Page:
Words and pictures by Alan Cleaver
Cumbrians have as many words for paths as the traditional Eskimos have for snow. It seems it was never enough to say ‘take the path to Torpenhow’. You needed to know if it was a drovers route (very wide), a barf (very steep), a trod (very faint) or perhaps a meandering (a path existing more in the imagination than the real world).
One of the more charming routes for walkers to take is down a lonning – a Cumbrian term for a short path, often ending at a farmhouse. One suggested origin for the term ‘lonning’ is from loan – an old word for the quiet place by the farm where milk and eggs would be sold to villagers.
Few lonnings are more than half a mile long. A simple definition may be “a path from A to B”. But many now lead nowhere so perhaps it would be better to say “from A to not-A”. Their names are as charming as the paths themselves: Johnnie Bulldog Lonning (presumably because Johnnie once lived there – and he had a bulldog), Wine Lonning, Blue Bottle Lonning, Thieves Lonning, Dog Lonning, Lovers Lonning, Fat Lonning, Thin Lonning – and for the thinnest of ramblers: Squeezed Gut Lonning.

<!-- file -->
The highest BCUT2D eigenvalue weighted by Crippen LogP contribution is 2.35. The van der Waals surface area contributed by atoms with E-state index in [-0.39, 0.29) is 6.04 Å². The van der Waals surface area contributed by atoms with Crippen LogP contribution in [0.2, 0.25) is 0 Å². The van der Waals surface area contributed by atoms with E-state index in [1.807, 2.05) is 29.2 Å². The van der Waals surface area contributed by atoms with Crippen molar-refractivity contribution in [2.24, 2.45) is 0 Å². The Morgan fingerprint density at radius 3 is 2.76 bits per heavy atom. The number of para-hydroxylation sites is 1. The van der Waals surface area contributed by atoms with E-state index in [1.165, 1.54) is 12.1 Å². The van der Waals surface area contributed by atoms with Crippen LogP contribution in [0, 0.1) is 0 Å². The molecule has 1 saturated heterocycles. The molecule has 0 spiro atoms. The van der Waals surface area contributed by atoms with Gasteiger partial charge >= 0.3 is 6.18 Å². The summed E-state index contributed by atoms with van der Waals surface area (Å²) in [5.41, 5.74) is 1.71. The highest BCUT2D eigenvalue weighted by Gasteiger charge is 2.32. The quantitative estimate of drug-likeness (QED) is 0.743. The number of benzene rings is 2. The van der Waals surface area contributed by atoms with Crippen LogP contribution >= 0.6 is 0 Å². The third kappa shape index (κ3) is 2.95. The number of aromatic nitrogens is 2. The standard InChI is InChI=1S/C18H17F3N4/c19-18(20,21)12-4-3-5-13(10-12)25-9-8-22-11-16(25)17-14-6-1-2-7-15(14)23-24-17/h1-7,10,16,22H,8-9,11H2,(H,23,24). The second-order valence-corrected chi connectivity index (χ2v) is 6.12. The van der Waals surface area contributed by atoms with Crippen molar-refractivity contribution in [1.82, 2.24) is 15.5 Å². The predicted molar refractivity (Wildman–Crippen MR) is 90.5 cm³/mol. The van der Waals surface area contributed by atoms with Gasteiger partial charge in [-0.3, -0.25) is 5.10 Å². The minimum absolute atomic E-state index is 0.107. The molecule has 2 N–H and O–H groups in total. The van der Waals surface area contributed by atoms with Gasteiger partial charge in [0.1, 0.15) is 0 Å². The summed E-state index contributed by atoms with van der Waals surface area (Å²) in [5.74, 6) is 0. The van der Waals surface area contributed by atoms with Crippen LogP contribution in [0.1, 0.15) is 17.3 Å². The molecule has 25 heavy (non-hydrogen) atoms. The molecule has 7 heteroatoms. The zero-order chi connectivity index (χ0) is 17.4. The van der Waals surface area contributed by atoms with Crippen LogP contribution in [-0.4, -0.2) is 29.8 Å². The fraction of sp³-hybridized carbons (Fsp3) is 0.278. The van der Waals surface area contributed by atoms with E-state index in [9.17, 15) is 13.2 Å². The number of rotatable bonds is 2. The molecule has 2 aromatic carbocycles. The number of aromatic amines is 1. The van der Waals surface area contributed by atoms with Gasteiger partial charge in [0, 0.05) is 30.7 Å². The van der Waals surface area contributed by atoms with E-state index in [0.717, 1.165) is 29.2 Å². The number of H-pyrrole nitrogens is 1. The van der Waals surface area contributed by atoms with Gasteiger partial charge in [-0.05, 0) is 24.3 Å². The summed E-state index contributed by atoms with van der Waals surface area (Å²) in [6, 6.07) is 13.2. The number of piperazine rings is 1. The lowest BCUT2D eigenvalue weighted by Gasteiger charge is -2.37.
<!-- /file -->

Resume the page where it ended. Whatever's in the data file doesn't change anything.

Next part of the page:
The last three names relate to the size of the path – the width, like the character, can vary greatly. A few are sunken paths but most are narrow lanes edged by dykes (the Cumbrian term for hedges) and others are open to the full blast of the winds off the Irish Sea or Solway. One characteristic they all seem to share is being home to an abundance of wildlife. These are nature’s corridors in an otherwise sparse and open landscape. Greenfinches, goldfinches, dunnocks, wrens and blue tits neighbour up with badgers, red squirrels and wandering lambs or cattle.
There is, however, no protection for the humble lonning. Many are being lost through lack of use or are in danger of being ‘upgraded’ to bridleways or minor roads. Should we care? Of course. When man has driven everything to the edge of extinction then it’s the edges that we should be worried about.
You can view a map of Cumbria’s lonnings compiled by Alan here.